This morning there’s thunder everywhere, so I went out early to feed the chickens. I’m glad I did, because when I looked into the pond behind the house, I saw something in addition to the usual great egret and blue heron: wood storks!
They used to visit for a while periodically, but lately they just drop by and move on. I’m so glad I got to catch them before they left. They are such gorgeous birds, with white bodies, black heads and black wing tips that make them easy to spot when they are flying.
You know they are big when you compare them to the resident blue heron, who is HUGE thanks to all those catfish and minnows it ate while the ponds were drying up.
Wood storks (Mycteria americana) are the only American stork, and they move around with the seasons. Interestingly, they must have shallow water to feed in, because they feed by touch. That’s why they breed when water levels are falling (in South America). They are predominantly subtropical birds, which is why they hang around here only when it’s warmer. They are listed as a threatened species in the Western hemisphere, because of predation (bad ole caracaras) and believe it or not, ecotourism disturbing their nesting colonies. (Source: Wikipedia via iNaturalist)
I’m extra happy to have gotten some videos. The one of them flying away is so lovely. I hope they visit again soon!
PS: Yes, we had a good amount of rain yesterday, and should have more today. Happy news for all the plants around here!
Glorious. That’s the word for today. So, I went out to the woods to look for signs of Christmas and miracles. I found some of each!
I ended up standing right where the above photo was taken for a long time, just listening to bird songs and watching them flit around. It’s lots easier to spot them in winter. I saw one I could not identify that could have been a black phoebe.
Once I got walking, the subtle signs of Texas Christmas began to appear. First, there was a Christmas cholla. That’s pretty obvious.
Then I found our one holly plant, a possumhaw (deciduous holly).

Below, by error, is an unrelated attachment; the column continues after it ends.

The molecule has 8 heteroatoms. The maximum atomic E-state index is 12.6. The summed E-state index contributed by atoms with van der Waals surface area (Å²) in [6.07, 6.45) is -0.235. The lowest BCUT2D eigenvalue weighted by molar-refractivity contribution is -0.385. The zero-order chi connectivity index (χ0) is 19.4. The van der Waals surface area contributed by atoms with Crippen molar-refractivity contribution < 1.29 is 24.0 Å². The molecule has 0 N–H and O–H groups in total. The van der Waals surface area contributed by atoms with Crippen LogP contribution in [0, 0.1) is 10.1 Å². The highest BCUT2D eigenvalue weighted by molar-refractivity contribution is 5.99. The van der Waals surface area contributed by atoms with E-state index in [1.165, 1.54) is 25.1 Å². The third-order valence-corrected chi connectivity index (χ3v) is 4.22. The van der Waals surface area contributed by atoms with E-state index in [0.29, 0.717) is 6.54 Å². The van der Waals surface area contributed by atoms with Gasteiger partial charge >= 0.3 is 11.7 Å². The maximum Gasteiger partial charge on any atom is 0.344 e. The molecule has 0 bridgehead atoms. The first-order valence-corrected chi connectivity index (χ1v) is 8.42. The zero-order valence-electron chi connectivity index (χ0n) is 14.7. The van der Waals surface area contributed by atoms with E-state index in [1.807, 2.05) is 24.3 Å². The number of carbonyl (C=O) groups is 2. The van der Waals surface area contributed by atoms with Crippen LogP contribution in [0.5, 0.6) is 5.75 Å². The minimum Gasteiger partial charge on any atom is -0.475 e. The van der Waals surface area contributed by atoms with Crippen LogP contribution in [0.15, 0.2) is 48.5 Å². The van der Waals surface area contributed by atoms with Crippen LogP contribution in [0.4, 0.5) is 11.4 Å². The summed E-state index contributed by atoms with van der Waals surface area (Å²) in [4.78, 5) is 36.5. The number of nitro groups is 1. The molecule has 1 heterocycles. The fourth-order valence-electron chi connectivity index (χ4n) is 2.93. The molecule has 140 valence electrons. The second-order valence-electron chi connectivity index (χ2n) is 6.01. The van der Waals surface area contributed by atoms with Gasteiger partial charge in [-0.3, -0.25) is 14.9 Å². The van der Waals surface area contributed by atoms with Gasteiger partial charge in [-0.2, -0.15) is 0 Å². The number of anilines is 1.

So, how much more holiday greenery could I find? Of course, mistletoe!
After a long day of working through my mental paralysis, I came home to do the usual chicken and horse chores. I decided to really look hard at what I saw on the path and just live in the moment.
It helped more than I thought it would to immerse myself in the life on the ranch. There were so many bees in the blooming clover and so many butterflies on the flowers and so many birds and so many bugs! The 5 Vitamin Bs: Blossoms, bees, butterflies, birds, and bugs.
The most common butterflies were Buckeyes, checkered whites, and sulphurs. I also saw a hairstreak.
And in the bird department, I was extra excited to hear a familiar call. The dickcissels are back! They’re one of those birds whose numbers are dwindling, so it makes me happy to know they like it here.
I also enjoyed the sounds of sparrows rushing out of the grass and the red winged blackbirds calling and flying around. They’re everywhere right now.
I enjoyed a lot of interesting bugs, but my favorite is this Texas flower scarab. It was vigorously digging away in this thistle.
Just enjoying the light on the grass, along with my friends the butterflies, bees, birds, and bugs got me in a better frame of mind. Thanks, Mother Nature!